At the same time, for me, this humiliation, and the ambivalence it awakens is truly fascinating, because these moments reveals something genuine and personal in the people onscreen. It reminds me of, when you watch amateur theatre, and the lack of professionality exposes the vulnerability in an actor. You catch a glimpse of the reality behind the role, and it evokes a feeling of closeness, of intimacy, that is pure and sensitive, not drawn and harsh like professionality eventually becomes in the end.

Anyway, Aamir Khan shows that he is willing to pay some of his masculine honour (I know, I put dangerous words together!) to support religious freedom, included the freedom not to be religious. To speak up for this is probably rather relevant and important where he is from, even if it´s not so here in Heathen Pine Forest where I live. Moreover, it’s more impressing than it would have been had a pine forest – dweller payed the same chunk of masculinity. As we do hear a lot of these days that some Indian men are severely attached to their pride.

See also: Lagaan: Once upon a time in India (Ashutosh Gowariker 2001)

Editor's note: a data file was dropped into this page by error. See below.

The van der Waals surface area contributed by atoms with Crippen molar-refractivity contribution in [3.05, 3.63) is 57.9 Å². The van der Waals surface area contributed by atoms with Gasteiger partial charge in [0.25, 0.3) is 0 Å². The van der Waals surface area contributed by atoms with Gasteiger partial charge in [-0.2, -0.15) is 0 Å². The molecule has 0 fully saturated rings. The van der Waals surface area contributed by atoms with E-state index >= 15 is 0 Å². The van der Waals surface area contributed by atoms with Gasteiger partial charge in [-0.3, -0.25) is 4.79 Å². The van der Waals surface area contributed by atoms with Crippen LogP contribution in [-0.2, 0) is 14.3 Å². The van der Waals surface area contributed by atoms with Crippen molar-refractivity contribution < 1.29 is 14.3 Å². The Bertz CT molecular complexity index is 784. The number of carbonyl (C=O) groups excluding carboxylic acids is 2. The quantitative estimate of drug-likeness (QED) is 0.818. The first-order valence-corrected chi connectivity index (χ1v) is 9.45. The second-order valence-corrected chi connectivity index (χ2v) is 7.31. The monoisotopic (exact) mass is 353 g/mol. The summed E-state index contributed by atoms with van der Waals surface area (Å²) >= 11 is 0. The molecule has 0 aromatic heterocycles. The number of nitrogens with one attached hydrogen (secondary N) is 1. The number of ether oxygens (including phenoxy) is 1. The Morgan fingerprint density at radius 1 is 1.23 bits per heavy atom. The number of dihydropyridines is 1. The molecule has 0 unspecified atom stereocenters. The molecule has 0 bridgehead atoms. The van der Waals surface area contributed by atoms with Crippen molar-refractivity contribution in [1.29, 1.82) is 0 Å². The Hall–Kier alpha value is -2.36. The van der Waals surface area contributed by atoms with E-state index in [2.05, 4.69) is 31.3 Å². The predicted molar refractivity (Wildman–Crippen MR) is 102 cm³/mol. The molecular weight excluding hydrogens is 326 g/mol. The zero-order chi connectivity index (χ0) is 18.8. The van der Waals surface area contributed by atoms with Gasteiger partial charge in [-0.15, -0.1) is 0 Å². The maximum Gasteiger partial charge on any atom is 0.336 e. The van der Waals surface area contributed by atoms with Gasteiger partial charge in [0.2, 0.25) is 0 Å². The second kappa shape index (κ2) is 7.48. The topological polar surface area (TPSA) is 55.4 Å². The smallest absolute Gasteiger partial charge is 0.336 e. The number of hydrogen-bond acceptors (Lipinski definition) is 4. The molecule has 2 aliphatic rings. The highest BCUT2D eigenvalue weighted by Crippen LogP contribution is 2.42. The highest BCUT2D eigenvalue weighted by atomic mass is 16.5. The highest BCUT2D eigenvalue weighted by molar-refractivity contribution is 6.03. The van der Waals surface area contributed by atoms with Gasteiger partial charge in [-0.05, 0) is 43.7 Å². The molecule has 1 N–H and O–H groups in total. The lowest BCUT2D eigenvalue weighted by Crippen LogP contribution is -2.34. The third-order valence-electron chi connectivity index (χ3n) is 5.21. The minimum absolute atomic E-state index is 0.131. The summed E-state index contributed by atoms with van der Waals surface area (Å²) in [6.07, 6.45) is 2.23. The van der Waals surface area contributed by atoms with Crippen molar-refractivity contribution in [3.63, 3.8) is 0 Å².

Laagan was my first experience with Bollywood film, and it made a deep impression on me, at a point where I lived in a grey metropole and was particularly responsive to the setting in the draught and in the monsoon: The movie really talked to my need to become closer to the nature again, and it made me yearn to be more indian. I guess it was something in my blood that remembered the moors of Thule where some of my ancestors lived. Actually, this fun and beautiful movie will probably make any urban dweller, cool native ancestry or not, long to live as a really good looking farmer, dance in the rain with Aamir and be completely given over to the forces of nature. I still love this movie and play cricket.

Avoid: Om Shanti Om (Farah Khan 2007)

-Let´s learn Indian men how to not take no for an answer! This movie demonstrates the particular Bollywood attempt to keep the masses entertained and mindless.